Where an EB1 or a family-based green card is not an option, the PERM (permanent labor certification application) might provide a path to a green card for various classifications of workers. While there are a few jobs that allow for streamlined or no recruitment (such as the O-1B artist), most PERMs require a precise recruitment period and specific recruitment efforts to recruit for U.S. workers, and will not be approved unless there are no qualified U.S. worker s who apply for that job. During the entire PERM process, the rules and requirements must be very carefully followed; one wrong word can sink an application. And a substantial proportion of all PERMs that are filed are audited by the Department of Labor before being approved or denied. We could help you along throughout the arduous PERM process.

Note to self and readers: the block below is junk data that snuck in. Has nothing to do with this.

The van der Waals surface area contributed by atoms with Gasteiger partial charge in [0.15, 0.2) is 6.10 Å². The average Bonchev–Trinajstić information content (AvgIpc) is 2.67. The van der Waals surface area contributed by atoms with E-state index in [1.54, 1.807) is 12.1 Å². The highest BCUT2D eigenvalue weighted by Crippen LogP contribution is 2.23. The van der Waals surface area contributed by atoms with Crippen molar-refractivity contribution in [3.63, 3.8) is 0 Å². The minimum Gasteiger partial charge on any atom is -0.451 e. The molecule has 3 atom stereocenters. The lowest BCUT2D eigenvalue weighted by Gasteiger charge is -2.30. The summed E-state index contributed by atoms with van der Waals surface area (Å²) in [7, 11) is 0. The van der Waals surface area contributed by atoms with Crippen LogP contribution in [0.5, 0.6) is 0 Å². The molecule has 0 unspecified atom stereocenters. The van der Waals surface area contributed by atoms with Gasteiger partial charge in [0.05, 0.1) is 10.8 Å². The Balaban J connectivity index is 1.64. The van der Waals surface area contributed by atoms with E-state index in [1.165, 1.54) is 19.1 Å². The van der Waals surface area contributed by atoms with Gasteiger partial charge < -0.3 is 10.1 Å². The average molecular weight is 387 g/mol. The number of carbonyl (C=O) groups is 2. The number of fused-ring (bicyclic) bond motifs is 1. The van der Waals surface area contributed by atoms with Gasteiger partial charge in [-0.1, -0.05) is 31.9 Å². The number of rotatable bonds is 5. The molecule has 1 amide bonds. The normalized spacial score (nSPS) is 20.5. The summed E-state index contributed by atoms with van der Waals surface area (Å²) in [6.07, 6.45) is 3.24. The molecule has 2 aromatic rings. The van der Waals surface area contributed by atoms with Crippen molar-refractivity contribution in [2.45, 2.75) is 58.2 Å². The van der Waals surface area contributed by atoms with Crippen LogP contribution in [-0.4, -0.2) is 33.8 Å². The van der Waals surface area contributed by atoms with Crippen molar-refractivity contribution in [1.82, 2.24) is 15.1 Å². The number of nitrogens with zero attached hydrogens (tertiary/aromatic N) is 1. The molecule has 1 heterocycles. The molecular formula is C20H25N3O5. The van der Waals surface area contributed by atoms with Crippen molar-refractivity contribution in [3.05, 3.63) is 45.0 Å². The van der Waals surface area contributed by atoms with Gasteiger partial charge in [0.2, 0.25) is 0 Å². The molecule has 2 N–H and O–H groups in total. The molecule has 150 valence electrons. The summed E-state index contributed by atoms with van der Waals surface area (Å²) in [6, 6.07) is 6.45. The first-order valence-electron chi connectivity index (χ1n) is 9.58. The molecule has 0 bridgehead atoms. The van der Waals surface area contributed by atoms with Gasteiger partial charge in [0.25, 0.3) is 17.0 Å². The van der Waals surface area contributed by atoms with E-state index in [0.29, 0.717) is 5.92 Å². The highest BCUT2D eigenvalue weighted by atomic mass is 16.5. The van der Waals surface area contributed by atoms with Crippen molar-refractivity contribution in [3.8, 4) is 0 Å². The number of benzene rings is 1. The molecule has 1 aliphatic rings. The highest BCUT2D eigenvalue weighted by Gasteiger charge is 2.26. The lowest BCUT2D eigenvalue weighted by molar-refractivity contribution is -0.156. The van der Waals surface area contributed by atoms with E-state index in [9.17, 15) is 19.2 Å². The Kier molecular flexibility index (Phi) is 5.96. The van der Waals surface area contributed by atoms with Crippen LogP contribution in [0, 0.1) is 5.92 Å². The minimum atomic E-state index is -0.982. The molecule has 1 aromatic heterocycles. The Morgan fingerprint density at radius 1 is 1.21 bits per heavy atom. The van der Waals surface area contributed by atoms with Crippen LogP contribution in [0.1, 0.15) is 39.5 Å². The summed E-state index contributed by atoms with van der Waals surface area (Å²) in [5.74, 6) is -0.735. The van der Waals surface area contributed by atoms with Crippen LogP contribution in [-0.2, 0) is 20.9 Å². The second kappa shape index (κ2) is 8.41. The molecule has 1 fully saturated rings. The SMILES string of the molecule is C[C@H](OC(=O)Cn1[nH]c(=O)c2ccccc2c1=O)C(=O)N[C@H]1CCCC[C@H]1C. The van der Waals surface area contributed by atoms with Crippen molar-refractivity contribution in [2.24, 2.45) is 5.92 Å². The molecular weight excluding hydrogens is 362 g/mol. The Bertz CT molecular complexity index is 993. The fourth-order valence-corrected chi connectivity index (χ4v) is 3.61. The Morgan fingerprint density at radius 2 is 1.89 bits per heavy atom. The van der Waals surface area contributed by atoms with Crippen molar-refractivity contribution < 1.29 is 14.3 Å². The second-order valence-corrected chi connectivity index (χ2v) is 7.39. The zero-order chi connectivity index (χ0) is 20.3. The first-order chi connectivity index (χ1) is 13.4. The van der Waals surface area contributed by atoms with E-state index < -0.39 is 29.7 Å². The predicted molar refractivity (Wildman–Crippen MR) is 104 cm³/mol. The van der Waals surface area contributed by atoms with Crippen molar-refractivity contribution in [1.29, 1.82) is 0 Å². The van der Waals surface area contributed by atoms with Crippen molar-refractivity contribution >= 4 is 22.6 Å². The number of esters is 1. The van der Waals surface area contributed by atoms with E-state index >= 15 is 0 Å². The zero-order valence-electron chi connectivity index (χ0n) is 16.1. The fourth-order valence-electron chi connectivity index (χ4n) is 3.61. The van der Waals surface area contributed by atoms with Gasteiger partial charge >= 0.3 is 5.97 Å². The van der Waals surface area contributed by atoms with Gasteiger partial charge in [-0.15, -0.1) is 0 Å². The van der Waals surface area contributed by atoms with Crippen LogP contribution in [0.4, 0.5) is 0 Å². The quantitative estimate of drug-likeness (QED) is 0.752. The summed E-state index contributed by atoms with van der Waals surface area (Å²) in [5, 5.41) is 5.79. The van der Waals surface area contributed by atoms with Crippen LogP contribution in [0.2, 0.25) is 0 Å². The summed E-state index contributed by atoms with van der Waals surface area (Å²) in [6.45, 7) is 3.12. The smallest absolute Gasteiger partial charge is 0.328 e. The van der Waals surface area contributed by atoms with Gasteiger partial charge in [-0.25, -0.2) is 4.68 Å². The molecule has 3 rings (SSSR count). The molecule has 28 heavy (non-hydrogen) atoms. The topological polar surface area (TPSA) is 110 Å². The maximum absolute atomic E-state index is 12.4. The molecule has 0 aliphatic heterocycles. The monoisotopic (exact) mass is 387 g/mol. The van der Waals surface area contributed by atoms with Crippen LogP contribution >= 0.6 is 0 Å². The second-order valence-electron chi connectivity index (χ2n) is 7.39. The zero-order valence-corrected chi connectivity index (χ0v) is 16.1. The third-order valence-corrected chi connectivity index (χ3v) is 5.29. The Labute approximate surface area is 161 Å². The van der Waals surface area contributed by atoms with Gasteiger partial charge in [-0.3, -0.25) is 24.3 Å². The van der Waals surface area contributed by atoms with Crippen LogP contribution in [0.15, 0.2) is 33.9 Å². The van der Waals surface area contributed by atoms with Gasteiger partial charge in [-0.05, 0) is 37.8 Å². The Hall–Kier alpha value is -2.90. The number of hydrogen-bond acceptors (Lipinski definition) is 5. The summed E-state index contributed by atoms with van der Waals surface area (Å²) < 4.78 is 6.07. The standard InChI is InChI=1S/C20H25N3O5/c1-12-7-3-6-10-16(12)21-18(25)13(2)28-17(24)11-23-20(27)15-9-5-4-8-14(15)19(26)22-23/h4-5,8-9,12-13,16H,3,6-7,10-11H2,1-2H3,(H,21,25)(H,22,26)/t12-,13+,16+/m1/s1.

This temporary nonimmigrant classification is available only to Mexican citizens or Canadian citizens coming to work for U.S. employers in specific professional jobs. Canadian citizens do not require a TN visa in their passports, but can apply at the airport; Mexican citizens do require TN visas in their passports and apply at a U.S. embassy or consulate abroad. Careful documentation of the job and the applicant’s qualifications are required, and there are some counterintuitive differences between the TN professional criteria and the H-1B professional criteria, so it is not as simple as it might first app0ear to secure a TN approval. But with the proper preparation, the TN is an excellent option for Canadian and Mexican citizens seeking to enter the U.S. to work temporarily for U.S. employers.